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U.S. Prevalence of Overweight, Obesity Rises Again

One-third of adults are now obese, although body weight may be leveling off for women

TUESDAY, April 4 (HealthDay News) -- The number of obese and overweight children and teens continues to rise, as does the number of obese men, according to data collected between 1999 and 2004 in the National Health and Nutrition Examination Survey and published in the April 5 issue of the Journal of the American Medical Association. One in every three adults in the United States is now obese, although there was no increase in obesity in women in the six-year period.

Cynthia L. Ogden, Ph.D., from the U.S. Centers for Disease Control and Prevention, and colleagues used height and weight measurements of 3,958 children and adolescents, and 4,431 adults, representative of the U.S. population, to determine the prevalence of overweight and obesity over the time period.

The prevalence of overweight children and teens, defined as being at or above the 95th percentile of sex-specific body mass index (BMI), increased from 13.8 percent to 16 percent for females and from 14 percent to 18.2 percent for males. The prevalence of obese men, defined as a BMI of 30 or higher, increased from 27.5 percent to 31.1 percent with prevalence varying by ethnicity. Thirty percent of whites, 45 percent of blacks, and 36.8 percent of Mexican Americans were marked as obese. Overall, 17.1 percent of children and teens were overweight and 32.2 percent of adults were obese in 2004.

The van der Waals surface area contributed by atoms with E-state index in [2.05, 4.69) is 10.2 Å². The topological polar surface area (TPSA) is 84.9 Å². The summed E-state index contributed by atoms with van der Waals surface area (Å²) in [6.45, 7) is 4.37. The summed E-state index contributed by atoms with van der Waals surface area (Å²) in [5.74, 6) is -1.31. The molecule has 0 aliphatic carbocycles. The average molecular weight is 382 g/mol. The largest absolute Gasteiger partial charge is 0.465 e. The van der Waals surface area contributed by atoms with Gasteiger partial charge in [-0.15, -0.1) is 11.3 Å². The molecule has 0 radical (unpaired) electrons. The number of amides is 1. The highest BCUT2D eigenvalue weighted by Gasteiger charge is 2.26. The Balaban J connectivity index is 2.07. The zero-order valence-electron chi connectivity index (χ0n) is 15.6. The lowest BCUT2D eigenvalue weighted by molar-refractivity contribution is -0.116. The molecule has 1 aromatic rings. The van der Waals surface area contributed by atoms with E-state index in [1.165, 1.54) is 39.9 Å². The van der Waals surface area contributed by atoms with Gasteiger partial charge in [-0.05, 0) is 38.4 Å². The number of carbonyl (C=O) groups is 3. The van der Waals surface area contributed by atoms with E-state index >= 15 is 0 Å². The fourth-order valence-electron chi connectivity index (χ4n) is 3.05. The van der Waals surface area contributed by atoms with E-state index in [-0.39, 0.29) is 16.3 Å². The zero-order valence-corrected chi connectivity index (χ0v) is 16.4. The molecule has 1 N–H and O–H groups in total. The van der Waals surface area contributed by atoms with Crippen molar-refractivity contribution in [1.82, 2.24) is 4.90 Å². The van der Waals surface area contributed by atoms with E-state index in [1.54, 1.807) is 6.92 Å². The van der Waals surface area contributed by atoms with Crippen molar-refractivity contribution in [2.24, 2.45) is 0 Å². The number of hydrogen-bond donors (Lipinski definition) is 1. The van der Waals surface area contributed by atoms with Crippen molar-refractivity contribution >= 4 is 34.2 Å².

There is little indication that the prevalence is decreasing in any population subgroup. However, these prevalence estimates, based on a six-year period (1999-2004), suggest that the increases in body weight "may be leveling off in women," the authors write.

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